Equinews.com - Full Article
By Dr. Clarissa Brown-Douglas · August 25, 2011
It seems like your thin horse is constantly eating, but he just doesn’t seem to hold any weight. What might be going on?
There are several major issues to consider when trying to put weight on a thin horse.
The first step in trying to change a horse’s body condition is to get a full medical workup to see if there’s a health reason as to why he’s not picking up condition as he should.
Dental problems are commonly cited as a reason for inability to gain or maintain weight. Horses must chew their food thoroughly in order to digest it completely; if their teeth are in poor or neglected shape, they might not be able to chew. A sharp or infected tooth can also cause oral discomfort, making the horse hesitant to eat.
Gastric ulcers can also result in inappetence. A recent study revealed that over 58% of horses across various disciplines had gastric ulcers. Some horses that are ill for other reasons or stressed will eat better when treated with drugs that reduce stomach acid, even though they do not actually have ulcers.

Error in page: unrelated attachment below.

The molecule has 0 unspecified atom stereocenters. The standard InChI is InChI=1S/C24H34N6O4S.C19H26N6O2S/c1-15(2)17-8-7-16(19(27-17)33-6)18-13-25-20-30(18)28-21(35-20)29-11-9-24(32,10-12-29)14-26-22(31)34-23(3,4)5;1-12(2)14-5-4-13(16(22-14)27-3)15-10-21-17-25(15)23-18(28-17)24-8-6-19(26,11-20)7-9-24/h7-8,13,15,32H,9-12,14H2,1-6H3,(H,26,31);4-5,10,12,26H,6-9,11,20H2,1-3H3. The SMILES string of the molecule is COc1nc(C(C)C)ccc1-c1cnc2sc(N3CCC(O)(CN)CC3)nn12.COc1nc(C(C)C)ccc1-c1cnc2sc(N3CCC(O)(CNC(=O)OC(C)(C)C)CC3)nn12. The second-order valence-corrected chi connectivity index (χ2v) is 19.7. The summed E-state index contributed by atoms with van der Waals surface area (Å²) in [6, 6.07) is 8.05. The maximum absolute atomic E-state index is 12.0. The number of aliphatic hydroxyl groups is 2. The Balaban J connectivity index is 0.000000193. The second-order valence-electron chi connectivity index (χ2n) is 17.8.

When high concentrations of fructans are found in pasture grasses or when large grain meals are fed, horses digest these highly fermentable sugars in the hindgut. A condition known as subclinical acidosis can result in decreased feed intake, mild to moderate colic of unknown origin, poor feed efficiency with weight loss, poor attitude, loss of performance, and development of vices such as cribbing and wood-chewing. A hindgut buffer, such as EquiShure, helps neutralize gut conditions by preventing the drastic drop in pH associated with high lactate production...
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